Now La Ghiacciaia is a restaurant, after becoming a tavern in the early twentieth century. I’ve never been able to eat here but the atmosphere of this place is very suggestive. Especially in spring when the wisteria is in full bloom on the terrace.
5. The Old Dormisch Brewery
This is a painting I am particularly fond of because its subject no longer exists. It was demolished in the summer of 2022 because it was no longer usable due to a fire that occurred in 1999.
The Dormisch brewery was founded in 1881, at the same time as the Moretti brewery. The brewery worked thanks to the water carried by the Rogge that flanked the building as seen in my watercolor.
Beer production enriched Udine’s economy throughout the 1900s and the last Dormisch beer was produced in 1988.
6. Piazza XXVI Luglio and the war memorials
Out of the conventional tours of Udine, this square hosts a majestic 1925 ossuary temple in honor of the fallen of the First World War.
In the square in front, a modern monument was built after Udine received the Gold Medal for Military Valor in the war of liberation against fascism. The two monuments are by the architects Valle, father and son, who managed to create a bridge between two completely different styles.
7. Former fish market
One of the things that remains for me to see in Udine is the photographic gallery dedicated to Tina Modotti, the famous photographer born in Udine on 17 August 1896.
The palace is an admirable example of an Art Nouveau building dating back to the end of the 1600s. When it was enlarged in 1900 thanks to the demolition of some neighboring houses, the building was modified as it is seen today. The ground floor was used as a fish market, according to the style of the Tuscan Renaissance, and remained destined for this until the 1990s.
8. Piazza Matteotti: Udine’s fancy square
This square is perhaps the most suggestive thanks to the raised parterre. In the middle are the 16th Century fountain and the column with the Madonna. All around, on three sides, you can admire the historic arcaded houses. In some cases they still show ancient frescoes on the facades and conceal precious carved wooden ceilings inside.
The fourth side of Piazza Matteotti is dominated by the Church of San Giacomo which is sometimes used to name the square. Another name given to it is Piazza delle Erbe because of the itinerant market that used to take place here in the past.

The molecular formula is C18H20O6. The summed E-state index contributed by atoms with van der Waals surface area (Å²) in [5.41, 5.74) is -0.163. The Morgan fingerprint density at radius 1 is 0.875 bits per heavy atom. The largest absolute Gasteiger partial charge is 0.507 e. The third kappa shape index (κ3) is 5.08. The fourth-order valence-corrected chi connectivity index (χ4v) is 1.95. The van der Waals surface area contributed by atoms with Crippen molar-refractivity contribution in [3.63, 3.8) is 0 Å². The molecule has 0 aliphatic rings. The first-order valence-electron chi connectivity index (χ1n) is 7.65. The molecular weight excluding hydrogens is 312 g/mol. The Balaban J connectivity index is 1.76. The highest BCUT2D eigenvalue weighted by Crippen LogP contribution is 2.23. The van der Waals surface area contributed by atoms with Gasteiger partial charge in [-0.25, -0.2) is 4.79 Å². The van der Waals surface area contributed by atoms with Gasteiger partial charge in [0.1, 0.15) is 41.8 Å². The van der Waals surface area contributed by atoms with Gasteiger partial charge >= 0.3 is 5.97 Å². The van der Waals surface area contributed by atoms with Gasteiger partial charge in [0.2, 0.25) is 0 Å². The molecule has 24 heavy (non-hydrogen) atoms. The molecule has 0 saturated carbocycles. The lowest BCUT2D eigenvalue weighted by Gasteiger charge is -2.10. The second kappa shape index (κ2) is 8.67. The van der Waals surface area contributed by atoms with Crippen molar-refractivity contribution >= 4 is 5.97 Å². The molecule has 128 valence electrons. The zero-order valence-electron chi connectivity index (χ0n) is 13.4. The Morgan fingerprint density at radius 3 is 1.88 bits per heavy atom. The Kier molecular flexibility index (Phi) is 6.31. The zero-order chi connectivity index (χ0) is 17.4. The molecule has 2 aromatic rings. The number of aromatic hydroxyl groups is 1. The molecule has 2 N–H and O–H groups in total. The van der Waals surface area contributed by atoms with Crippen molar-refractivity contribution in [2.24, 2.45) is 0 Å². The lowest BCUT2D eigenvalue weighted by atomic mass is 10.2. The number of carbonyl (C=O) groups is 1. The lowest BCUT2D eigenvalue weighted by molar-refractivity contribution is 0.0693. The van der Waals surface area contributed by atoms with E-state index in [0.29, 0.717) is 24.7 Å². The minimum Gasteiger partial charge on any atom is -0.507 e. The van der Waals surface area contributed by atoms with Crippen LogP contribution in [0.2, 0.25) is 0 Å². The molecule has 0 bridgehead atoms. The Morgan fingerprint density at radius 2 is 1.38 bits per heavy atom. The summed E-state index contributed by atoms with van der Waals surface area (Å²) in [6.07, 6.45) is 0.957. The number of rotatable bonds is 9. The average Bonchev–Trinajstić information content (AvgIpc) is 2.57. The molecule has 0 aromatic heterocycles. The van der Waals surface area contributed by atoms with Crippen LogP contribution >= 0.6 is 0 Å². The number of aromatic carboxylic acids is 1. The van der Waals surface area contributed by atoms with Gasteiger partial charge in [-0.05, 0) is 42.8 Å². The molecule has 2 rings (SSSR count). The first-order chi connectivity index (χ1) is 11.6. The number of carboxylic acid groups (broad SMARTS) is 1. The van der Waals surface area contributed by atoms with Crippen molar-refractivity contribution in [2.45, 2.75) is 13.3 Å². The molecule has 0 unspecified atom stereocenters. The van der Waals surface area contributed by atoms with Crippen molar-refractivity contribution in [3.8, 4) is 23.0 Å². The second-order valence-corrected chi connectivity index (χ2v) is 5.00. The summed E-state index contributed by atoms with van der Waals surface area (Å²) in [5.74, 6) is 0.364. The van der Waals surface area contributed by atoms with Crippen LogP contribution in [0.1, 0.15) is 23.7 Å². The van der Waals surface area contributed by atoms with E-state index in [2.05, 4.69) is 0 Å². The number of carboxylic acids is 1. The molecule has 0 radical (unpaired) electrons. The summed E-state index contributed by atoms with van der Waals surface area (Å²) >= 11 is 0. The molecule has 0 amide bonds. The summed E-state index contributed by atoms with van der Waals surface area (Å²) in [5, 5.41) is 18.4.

A break for lunch or an aperitif cannot be missed given the vast number of places with outdoor tables that make this space even more unique and enjoyable.
9. Piazza della Libertà
We conclude the visit of Udine in Piazza della Libertà, Freedom Square. This is the place that, in my opinion, most resembles Venice. The Loggia del Lionello occupies the lower part of the square. Over the centuries, the Venetian Gothic-style loggia has become a single corpus with the Palazzo degli Uffici Municipali.
On the other side of the square are the entrance to the Castle of Udine, the Loggia di San Giovanni and the Clock Tower. I enclosed this complex in an unfinished drawing (but it’s on the to-do list). You can see it being created in this short video that I shot when I was in Udine.
The video tells you about the city through the eyes of the artist:
Do you want to continue the Tour with me?
This short visit to Udine ends here. There would be so many things to see. Don’t hesitate to plan a trip to this area that will surprise you.
If you want to continue exploring northern Italy thanks to my drawings and stories, you can order your copy of the Italia Grand Sketching Tour – Volume 1. My book will take you to the discovery of Veneto, Friuli, Lombardia and Trentino.
You can order it in Italian or English in all Italian bookstores or online on the Amazon shop for your country.